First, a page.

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Court rules that authorial persona was fraud

A jury has decided that author Laura Albert’s use of the alter ego/pseudonym JT LeRoy constitutes fraud, The New York Times reports.

Albert published her novel Sarah in 2000 under the assumed name of JT LeRoy, who was purported to be the son of a truck-stop prostitute; Albert even paid a friend to appear as LeRoy. Antidote International Films bought the rights for the book in 2003, but after discovering that LeRoy did not exist, sued to get back its option money plus damages. Last week, the court ordered Albert to pay the company $116,500 (U.S.).

The trial did, however, bring up some interesting questions of art and commerce that a separate article in The Times pointed out were “perhaps better suited to The Paris Review than the federal courts.”

Antidote’s chief lawyer, Gregory Curtner, argued in court: “We bought the identity of the book’s author.” And the Times article says that Curtner “meant JT LeRoy’s identity, which, with its alluring elements of poverty and prostitution, was perhaps more valuable than the book itself.”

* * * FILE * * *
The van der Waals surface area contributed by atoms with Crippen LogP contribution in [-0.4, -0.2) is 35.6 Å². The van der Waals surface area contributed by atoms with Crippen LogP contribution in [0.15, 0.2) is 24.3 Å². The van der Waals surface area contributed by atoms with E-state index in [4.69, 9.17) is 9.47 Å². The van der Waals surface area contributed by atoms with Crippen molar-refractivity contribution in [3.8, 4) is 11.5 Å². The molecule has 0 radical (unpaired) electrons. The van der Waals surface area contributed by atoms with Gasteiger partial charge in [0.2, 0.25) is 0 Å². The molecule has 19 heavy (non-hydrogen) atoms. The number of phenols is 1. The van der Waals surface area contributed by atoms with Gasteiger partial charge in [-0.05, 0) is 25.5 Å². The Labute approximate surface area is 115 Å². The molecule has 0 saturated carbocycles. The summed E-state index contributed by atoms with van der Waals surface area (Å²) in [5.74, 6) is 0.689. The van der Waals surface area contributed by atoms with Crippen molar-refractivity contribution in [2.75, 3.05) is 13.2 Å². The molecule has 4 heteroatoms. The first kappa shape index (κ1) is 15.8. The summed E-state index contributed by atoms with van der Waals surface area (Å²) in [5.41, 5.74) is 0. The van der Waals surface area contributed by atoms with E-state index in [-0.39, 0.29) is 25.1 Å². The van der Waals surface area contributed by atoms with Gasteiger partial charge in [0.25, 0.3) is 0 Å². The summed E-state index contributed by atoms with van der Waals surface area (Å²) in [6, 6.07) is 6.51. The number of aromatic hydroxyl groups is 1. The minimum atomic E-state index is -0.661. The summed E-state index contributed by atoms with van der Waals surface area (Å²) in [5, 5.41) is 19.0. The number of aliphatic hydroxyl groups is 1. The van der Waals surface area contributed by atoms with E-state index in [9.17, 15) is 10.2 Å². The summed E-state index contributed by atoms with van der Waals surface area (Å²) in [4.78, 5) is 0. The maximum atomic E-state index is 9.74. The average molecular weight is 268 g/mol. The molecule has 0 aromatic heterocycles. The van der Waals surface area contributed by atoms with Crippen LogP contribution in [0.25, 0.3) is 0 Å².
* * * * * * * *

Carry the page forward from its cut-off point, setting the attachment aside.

Defence lawyers have countered that for Albert, who has a history of psychopathology and sexual abuse, “JT LeRoy was not an ordinary nom de plume in the Mark Twain-Samuel Clemens mold but a fictional necessity, a sort of imaginary survival apparatus that allowed her both to write and to breathe.”

But there may be hope for a happy ending yet:

It is within reason to assume that the commercial value of “Sarah” will rise on the force of the publicity the book has received at trial. There is, however, another situation that might inflate its value even more.

Steven Shainberg, the proposed director of the film, testified that when he learned who had truly written “Sarah” an inspiration came to him to make a “meta-film,” a triple-layered movie that would blend the novel with the lives of its real and purported authors in a project he took to calling “Sarah Plus.”

If the meta-film works, it could be a win-win situation. Author and filmmakers will at get their film, and viewers get to see something Charlie Kaufmanesque instead of a movie of the week. In the meanwhile, Albert has a hefty fine to pay.